Small-change fund-raising unites U. of Michigan Jews

And now it's spreading to college campuses across the nation.

The idea for the campaign began in February 1997, when a small group of students at the university met with the executive director of the campus' Hillel, Michael Brooks, to discuss a new approach to creating community.

Their solution was a campaign that combined a contemporary campus phenomenon — the United Jewish Appeal's annual campus fund-raising drive — with a biblical mandate on creating community.

That mandate is found in Exodus, when God instructs Moses to collect a half shekel from each man counted in a census of the Israelites.

Counting by means of coins, according to the great 12th-century Jewish scholar Rambam, signified the individual worth of each person. But only a half shekel was donated because no individual is complete when standing alone.

When one associates with other Jews and goes out of the way to learn from others, help others and do for others, then one is a true member of the Jewish people, Rambam said.

That understanding of tzedakah and community is the root of the Half Shekel Campaign. Its simple goal: to reach out to each member of the Jewish community on campus — students, faculty, staff, and local residents — and create a single humanitarian group.

After examining the sources, the core group of students, joined by Brooks, developed a way to bring this ancient law into the contemporary lives of college students.

Instead of running a campaign that focused simply on raising money, which can be accomplished by getting large contributions from a small number of students, the Half Shekel campaign attempts to build community by taking small contributions from a much larger number of people.

In order to spread awareness about the campaign, the student organizers made circular pins, each displaying the half shekel symbol, and began to wear them around campus. Curious students who asked about the symbol would get a brief explanation of the campaign.

Students who wanted to participate would be asked to donate at least one dollar — the modern equivalent to a half shekel — to UJA and to wear a half shekel pin.

The campaign was on its way.

Simultaneously, posters were displayed all over campus with the slogan "Who Cares?" to spark student interest.

Membership began to rise and the goal of the campaign began to become a reality. Pins appeared on students' backpacks, hats and clothing. Jewish students began to comment that simply by seeing so many students wearing the pins helped make them feel united as a Jewish community on campus.

Soon a second set of posters was hung around campus with the message, "Because Everyone Counts." This slogan incorporated both the personal focus of the campaign and the overall goals of the UJA to help Jewish communities around the world.

By the end of the spring semester last year, 1,100 people had donated $6,000 to the campaign, by far the highest level of participation the school's Hillel had seen. The year before the first Half Shekel Campaign, 110 people contributed $1,000 through a campaign that utilized traditional fund-raising techniques such as bagel sales and phone-a-thons.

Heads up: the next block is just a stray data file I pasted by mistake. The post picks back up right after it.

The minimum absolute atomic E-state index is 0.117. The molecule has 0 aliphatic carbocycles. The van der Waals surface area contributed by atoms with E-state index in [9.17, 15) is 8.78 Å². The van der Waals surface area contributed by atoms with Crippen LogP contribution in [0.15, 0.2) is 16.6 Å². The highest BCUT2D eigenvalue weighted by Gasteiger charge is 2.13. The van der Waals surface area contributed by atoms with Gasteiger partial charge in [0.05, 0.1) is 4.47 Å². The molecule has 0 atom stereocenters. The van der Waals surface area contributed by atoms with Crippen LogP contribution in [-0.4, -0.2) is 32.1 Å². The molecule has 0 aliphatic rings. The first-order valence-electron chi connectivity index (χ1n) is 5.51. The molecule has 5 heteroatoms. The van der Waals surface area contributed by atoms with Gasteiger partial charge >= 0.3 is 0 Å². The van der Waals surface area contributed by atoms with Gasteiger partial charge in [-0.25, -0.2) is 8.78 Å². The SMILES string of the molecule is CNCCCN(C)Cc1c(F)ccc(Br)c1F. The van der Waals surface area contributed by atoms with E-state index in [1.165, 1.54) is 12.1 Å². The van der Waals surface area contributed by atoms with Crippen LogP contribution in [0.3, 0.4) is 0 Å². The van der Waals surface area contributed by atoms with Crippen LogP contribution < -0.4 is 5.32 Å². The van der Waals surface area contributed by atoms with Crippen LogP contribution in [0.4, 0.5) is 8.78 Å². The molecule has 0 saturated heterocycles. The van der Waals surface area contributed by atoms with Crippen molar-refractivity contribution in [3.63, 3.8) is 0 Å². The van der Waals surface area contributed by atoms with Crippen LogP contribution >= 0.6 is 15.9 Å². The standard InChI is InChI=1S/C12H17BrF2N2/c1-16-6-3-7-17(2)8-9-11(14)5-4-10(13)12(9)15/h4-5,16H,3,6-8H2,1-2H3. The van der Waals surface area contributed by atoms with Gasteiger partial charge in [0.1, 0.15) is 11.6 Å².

A secondary goal was now within reach: engaging and involving previously unaffiliated Jewish students.

"The campaign is more than fund-raising, it is a membership drive," said Stefan Malter, a University of Michigan senior who was the student coordinator of the campaign.

Encouraged by their successful first-year run, students on the campaign's committee wanted to repeat the project — with a few changes to make it more professional.

"We want to make it a more palatable product," Malter said, "because on a college campus there are so many other things to do."

In an effort to appeal to all students and actually bring the University of Michigan Jewish community together, a portion of the donations would be used to sponsor campus-wide events. These activities have included traditional Friday night dinners, community service projects and a Jewish singles night at a local bar.

Despite the campaign's success, it has generated some controversy.

Some students believe that the Half Shekel Campaign implies that students needed to participate in the campaign to show that they were Jewish. There also was some concern about the half shekel pins, which a few students compared with Nazi Germany's requirement that Jews wear yellow arm bands.

The organizers disagree.

"No one is forced to wear a button," said Malter. "It is your decision and it represents a sense of pride."

For sophomore Jamie Katz, "seeing people around campus wearing pins, really made me feel a sense of unity within the Jewish community."

On the national level, the Half Shekel Campaign is becoming contagious.

In Chicago last October, students from 13 schools — including U.C. Santa Barbara — attended a conference to learn how to start similar campaigns at their respective campuses. Michigan students led the training.